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Uber drivers are employees according to the French highest jurisdiction

On 4 March 2020, the highest French court (the Cour de Cassation – the Supreme Court) passed its first and eagerly awaited decision on the employee status of Uber drivers.

The Supreme Court approved a ruling of the Paris Court of Appeal, that found that an Uber driver was operating under a relationship of subordination and that his contractual relationship with the Company should be reclassified as an employment contract.

Case law precedent

This decision is the second of its kind on the status of web platforms employees, following a decision in November 2018 where the Court found that independent bike drivers of the food delivery platform “Take it Easy” should considered as employees. The French Supreme Court’s affirms and clarifies its position through this high profile Uber case  

Clarification on the French existing worker’s status

This clarification was much needed, given the conflicting decisions of the French employment tribunals and Courts of Appeal on the status of the gig economy workers. Over the past few years, there have been some attempts to introduce changes in French legislation to protect the new and growing number of web platform employees (or gig economy workers). Since 2016, the French employment code, for instance, states that technology platforms have a social responsibility towards independent workers who perform their professional activity using the platform’s apps.

Nevertheless, it remains the case that French legislation does not accommodate for a new legal category of workers. Unlike other countries such as Italy and the UK, where a specific status has been created for workers that are considered neither as employees nor as independent contractors, there is to date no such interim status in France.

In its explanatory note, the French Supreme Court has restated that work can be performed under either a self-employment or employment contract.  Self-employment allows individuals to build up their own clientele, set their own rates and terms and conditions on which they will provide their services, whereas an employee does not benefit from such freedoms.

Under French case law, the existence of an employment contract results from a relationship of subordination that is based on the employer’s power to give instructions, to oversee their execution and to discipline the individual for any non-compliance with the instructions given.

The French Supreme Court has interestingly stuck to this traditional definition of the employment relationship in the Uber case. It has refused to rely on other criteria, such as the economic dependency existing between the drivers and the Uber Company, that lower jurisdictions’ judges have emphasised.   

The existing relationship of subordination between Uber and its drivers

In this case, the French Supreme Court has noted that a relationship of subordination exists between Uber and its driver as:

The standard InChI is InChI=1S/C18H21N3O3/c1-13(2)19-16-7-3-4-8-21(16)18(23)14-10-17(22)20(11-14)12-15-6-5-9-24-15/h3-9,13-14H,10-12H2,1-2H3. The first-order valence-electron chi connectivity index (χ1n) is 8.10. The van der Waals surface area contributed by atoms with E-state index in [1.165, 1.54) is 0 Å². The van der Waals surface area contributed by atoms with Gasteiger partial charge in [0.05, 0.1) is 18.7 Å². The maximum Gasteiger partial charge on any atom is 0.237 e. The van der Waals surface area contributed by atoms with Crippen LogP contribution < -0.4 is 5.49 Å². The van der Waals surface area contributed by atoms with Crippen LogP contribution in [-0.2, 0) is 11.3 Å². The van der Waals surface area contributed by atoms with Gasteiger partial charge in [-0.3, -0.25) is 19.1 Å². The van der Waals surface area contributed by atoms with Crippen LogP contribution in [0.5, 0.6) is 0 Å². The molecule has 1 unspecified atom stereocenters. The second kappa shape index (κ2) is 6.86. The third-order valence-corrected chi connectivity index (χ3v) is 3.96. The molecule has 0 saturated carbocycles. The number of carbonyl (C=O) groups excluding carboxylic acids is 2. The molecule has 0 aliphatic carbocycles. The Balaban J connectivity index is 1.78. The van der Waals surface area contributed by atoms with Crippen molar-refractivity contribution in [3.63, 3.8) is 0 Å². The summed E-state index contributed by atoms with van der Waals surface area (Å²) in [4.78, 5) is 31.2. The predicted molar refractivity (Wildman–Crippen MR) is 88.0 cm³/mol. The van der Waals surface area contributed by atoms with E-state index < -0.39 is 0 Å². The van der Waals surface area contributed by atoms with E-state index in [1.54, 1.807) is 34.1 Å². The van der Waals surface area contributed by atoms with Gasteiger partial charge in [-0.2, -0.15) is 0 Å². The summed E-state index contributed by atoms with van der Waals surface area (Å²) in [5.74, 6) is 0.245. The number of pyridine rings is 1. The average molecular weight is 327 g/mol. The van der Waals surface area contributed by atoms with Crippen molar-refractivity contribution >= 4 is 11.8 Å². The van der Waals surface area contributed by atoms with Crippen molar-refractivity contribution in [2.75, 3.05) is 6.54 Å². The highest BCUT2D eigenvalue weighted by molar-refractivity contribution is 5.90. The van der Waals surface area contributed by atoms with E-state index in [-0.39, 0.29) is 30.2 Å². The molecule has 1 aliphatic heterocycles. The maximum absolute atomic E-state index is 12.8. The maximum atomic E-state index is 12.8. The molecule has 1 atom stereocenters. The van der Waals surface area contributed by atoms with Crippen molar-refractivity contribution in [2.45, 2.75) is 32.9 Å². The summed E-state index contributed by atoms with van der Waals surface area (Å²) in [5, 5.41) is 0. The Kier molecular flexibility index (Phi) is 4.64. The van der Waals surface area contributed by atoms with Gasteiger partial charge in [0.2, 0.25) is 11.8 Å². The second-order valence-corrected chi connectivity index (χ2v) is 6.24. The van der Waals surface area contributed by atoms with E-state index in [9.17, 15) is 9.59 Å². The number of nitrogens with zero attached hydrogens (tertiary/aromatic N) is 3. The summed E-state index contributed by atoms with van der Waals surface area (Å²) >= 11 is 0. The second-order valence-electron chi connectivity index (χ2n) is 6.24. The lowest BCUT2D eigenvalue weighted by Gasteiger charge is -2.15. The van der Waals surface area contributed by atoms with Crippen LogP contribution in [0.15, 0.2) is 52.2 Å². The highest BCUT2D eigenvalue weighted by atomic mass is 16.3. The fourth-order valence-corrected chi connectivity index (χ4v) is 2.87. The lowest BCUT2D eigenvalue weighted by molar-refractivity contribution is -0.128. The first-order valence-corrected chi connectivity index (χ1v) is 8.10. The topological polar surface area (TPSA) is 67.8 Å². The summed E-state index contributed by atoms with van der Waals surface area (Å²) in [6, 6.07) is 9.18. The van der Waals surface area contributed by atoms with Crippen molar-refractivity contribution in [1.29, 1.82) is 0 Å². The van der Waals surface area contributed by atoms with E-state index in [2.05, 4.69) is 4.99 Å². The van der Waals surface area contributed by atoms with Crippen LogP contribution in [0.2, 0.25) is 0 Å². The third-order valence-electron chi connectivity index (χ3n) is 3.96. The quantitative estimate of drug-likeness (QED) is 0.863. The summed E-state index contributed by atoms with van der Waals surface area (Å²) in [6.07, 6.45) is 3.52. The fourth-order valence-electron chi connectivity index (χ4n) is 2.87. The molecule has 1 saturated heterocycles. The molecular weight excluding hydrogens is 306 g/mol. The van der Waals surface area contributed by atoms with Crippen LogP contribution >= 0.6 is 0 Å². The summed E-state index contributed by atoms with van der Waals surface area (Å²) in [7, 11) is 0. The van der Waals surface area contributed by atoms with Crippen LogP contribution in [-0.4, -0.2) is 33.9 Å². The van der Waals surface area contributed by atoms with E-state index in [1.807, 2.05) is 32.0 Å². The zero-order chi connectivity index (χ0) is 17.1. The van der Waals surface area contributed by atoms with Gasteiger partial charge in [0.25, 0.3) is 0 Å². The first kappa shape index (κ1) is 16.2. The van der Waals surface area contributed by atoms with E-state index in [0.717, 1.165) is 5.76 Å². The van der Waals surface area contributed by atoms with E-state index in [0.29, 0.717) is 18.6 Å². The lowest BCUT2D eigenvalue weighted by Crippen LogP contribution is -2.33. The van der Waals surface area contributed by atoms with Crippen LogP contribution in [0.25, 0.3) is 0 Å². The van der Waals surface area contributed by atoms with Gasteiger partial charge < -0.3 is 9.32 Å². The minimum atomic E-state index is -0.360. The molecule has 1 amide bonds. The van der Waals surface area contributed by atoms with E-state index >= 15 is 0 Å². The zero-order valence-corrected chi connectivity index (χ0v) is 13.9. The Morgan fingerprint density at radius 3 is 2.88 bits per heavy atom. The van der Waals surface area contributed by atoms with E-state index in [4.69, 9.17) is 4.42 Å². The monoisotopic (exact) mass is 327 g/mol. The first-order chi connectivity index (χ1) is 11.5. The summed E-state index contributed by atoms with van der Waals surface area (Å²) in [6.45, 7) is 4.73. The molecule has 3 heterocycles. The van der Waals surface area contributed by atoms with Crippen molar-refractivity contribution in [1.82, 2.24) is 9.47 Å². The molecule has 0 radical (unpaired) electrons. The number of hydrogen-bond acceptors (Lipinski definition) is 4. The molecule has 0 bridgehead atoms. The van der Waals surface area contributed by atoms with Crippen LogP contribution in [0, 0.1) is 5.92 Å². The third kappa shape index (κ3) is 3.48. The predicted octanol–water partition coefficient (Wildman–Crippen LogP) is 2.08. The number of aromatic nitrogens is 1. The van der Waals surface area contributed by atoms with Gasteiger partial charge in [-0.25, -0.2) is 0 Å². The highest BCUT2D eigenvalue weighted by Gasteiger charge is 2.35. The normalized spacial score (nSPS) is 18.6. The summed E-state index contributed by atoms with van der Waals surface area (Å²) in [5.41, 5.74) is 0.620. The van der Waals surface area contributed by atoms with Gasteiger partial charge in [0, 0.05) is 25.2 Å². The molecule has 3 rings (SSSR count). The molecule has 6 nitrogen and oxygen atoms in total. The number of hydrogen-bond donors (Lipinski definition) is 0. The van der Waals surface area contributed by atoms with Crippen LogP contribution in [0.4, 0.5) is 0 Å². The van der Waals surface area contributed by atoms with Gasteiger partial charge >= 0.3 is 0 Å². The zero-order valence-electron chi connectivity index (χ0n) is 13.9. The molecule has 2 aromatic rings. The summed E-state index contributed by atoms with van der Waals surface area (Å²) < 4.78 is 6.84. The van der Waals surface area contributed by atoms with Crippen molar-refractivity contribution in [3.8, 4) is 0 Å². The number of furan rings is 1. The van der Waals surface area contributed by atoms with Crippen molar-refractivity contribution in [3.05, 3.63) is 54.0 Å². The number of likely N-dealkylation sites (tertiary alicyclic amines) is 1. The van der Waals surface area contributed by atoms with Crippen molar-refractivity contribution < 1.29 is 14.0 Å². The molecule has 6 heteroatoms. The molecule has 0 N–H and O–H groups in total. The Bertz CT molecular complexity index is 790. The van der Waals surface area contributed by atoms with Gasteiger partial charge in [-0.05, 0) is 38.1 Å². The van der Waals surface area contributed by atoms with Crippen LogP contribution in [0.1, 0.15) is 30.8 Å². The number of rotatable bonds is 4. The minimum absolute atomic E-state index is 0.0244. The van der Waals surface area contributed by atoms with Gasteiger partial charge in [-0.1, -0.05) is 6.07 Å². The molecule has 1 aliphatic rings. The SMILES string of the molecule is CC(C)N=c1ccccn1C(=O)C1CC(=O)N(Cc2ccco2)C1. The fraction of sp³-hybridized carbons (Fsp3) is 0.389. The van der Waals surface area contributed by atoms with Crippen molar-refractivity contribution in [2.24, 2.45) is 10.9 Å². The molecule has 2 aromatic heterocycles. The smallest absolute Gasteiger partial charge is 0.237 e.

• the driver joined a transportation service organisation that was entirely created and managed by Uber. In this context, the driver could not built up its own clientele, freely set his rates and determine the terms and conditions of his transportation services ;
  • Itineraries were put together by Uber and given to the driver, and his fares were adjusted if he did not stick to them;
  • the final destination of the rides were sometimes not revealed by the app, so that the driver was not in a position to freely choose where to go;
  • Uber could temporarily disconnect the driver from the app if he had declined more than three rides and;
  • Uber could block access to the driver’s account where an order cancellation rate was exceeded or in case of “problematic behaviour”.

The French Supreme Court has also approved the Court of Appeal’s reasoning, stating that the freedom to choose whether to work and choose one’s working hours was not in itself inconsistent with the existence of a relationship of subordination.

For the above reasons, the Uber driver’s self-employed contract did not correctly reflect the relationship and therefore was reclassified as an employment contract.

What next?

With the development of information and communication technologies and the prevalence of new on-demand services, work is evolving and a new labour force is emerging.  Working conditions are increasingly departing from those imposed on traditional employees.

The French Supreme Court’s decision shows that flexibility, the ability to choose when to work and how long for, and the reduced control of employers does not match up with the traditional definition of an employment relationship.

This Supreme Court’s decision now urges the French legislator to decide whether a new legal status should be created for this emerging category of workers. If the law remains the same,  web platforms would have no choice but firstly to offer employment contracts to their drivers, which seems hard to conceive in practice and would put their business model in question, and  secondly to try and find a way to guarantee the driver’s ability of having their own clientele, set their own rates and service provider terms and conditions to avoid the likely influx in employment contract reclassification claims.

This article was written by Kim Campion. For more information, please contact Kim on +33 (0)1 70 99 09 20 or at kim.campion@crsblaw.com.

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